3.18 Variables

20200501 We can store values, such as the resulting value from invoking a function (Section 3.5), into a variable. A variable is a name that we can use to refer to some location in the computer’s memory. Into this location we store the data while our programs are running so that we can refer to that data by the specific variable name later on. We use the assignment operator base::<- to do so:

# Add two numbers and assign the result into a variable.

v <- sum(1, 2)

We can access the value stored in the variable (or actually stored in the computer’s memory that the variable name refers to) simply by requesting through the R Console that R `run'' the commandv. We do so below with a line containing justv. In fact the R software actually runs the [base::print()](https://www.rdocumentation.org/packages/base/topics/print){ target="_blank" } function to display the contents of the computer's memory thatv` refers to—this is a convenience that the R software provides for us.

# Print the value stored in a variable.

## [1] 3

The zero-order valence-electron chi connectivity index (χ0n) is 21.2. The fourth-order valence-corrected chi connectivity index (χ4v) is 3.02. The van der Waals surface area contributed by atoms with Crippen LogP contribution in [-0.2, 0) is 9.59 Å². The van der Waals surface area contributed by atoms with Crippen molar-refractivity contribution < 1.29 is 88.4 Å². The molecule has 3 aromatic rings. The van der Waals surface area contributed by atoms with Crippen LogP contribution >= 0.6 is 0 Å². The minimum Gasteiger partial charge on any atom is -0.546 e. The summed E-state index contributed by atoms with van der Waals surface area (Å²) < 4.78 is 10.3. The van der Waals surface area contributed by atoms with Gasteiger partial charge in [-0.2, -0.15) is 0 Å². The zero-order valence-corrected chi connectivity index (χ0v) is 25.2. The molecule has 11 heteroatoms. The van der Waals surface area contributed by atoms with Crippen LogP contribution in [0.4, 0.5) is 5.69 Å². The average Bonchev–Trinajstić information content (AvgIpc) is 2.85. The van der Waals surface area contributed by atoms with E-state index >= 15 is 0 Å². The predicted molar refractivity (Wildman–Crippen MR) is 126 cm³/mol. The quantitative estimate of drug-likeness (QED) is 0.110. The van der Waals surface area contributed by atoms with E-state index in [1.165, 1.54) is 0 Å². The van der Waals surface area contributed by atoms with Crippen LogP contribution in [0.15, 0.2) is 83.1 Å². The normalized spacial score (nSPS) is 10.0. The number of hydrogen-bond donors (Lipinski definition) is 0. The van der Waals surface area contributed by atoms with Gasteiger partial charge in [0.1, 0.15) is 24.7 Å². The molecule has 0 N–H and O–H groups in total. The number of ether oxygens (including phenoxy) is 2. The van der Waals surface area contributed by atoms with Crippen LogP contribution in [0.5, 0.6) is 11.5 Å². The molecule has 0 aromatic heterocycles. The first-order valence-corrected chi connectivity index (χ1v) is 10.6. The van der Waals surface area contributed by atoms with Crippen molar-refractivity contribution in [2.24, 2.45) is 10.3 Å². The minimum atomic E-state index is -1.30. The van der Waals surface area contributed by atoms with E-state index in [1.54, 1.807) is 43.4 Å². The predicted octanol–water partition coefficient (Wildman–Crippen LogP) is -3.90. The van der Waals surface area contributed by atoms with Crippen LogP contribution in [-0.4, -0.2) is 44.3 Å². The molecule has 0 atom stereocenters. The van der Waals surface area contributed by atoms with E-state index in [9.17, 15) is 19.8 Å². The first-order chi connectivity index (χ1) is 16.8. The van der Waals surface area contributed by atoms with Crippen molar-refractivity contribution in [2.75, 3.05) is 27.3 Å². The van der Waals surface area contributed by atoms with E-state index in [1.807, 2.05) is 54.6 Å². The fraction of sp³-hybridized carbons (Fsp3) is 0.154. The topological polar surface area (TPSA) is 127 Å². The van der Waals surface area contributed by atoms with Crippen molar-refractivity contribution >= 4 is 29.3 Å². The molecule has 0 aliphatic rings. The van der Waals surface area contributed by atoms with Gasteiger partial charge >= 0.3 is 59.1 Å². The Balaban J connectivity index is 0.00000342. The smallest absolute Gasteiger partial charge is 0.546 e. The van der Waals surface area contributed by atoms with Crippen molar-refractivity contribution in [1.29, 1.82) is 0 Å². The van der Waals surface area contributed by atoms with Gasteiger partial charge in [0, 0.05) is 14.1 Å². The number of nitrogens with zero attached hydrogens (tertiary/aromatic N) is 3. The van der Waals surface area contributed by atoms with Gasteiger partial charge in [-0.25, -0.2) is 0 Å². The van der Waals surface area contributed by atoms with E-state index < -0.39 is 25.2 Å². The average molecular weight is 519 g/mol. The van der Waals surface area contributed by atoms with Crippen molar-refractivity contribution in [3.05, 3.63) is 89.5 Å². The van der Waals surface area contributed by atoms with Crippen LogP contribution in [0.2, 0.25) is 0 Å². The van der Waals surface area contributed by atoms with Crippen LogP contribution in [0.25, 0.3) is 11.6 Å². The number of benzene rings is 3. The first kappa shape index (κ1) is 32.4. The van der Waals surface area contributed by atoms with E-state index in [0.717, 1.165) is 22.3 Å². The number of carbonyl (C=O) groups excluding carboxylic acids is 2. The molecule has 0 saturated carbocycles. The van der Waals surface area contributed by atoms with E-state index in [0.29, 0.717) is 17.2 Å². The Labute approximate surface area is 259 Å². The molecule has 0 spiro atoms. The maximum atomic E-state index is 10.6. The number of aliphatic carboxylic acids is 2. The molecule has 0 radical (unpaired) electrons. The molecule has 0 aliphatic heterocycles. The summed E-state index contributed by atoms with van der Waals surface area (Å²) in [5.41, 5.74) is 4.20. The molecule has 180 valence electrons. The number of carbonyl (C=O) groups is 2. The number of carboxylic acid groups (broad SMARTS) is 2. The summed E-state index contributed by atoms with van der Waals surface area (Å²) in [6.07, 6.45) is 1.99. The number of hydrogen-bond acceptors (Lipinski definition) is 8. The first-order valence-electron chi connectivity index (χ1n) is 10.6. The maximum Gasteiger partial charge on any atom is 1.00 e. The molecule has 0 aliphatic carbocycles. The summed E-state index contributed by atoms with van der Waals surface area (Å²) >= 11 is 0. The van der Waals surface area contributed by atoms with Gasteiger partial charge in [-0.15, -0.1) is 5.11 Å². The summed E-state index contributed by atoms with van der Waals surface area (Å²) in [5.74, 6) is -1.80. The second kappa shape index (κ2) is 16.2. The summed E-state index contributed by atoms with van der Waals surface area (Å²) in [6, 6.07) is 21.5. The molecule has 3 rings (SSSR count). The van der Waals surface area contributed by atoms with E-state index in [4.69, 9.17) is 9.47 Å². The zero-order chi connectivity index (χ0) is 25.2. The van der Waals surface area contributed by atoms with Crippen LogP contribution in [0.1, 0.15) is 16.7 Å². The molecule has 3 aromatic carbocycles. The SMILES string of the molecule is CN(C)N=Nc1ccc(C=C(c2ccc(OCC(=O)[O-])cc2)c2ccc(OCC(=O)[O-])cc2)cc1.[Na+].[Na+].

## [1] 3

By indexing the variable with [1] we can ask for the first item referred to by v. Noting that the variable v is a vector with only a single item when we try to index a second item we get an NA (meaning not available or a missing value).

# Access a particular value from a vector of data.

## [1] 3
## [1] NA

Your donation will support ongoing development and give you access to the PDF version of this book. Desktop Survival Guides include Data Science, GNU/Linux, and MLHub. Books available on Amazon include Data Mining with Rattle and Essentials of Data Science. Popular open source software includes rattle, wajig, and mlhub. Hosted by Togaware, a pioneer of free and open source software since 1984.
Copyright © 1995-2021 Graham.Williams@togaware.com Creative Commons Attribution-ShareAlike 4.0.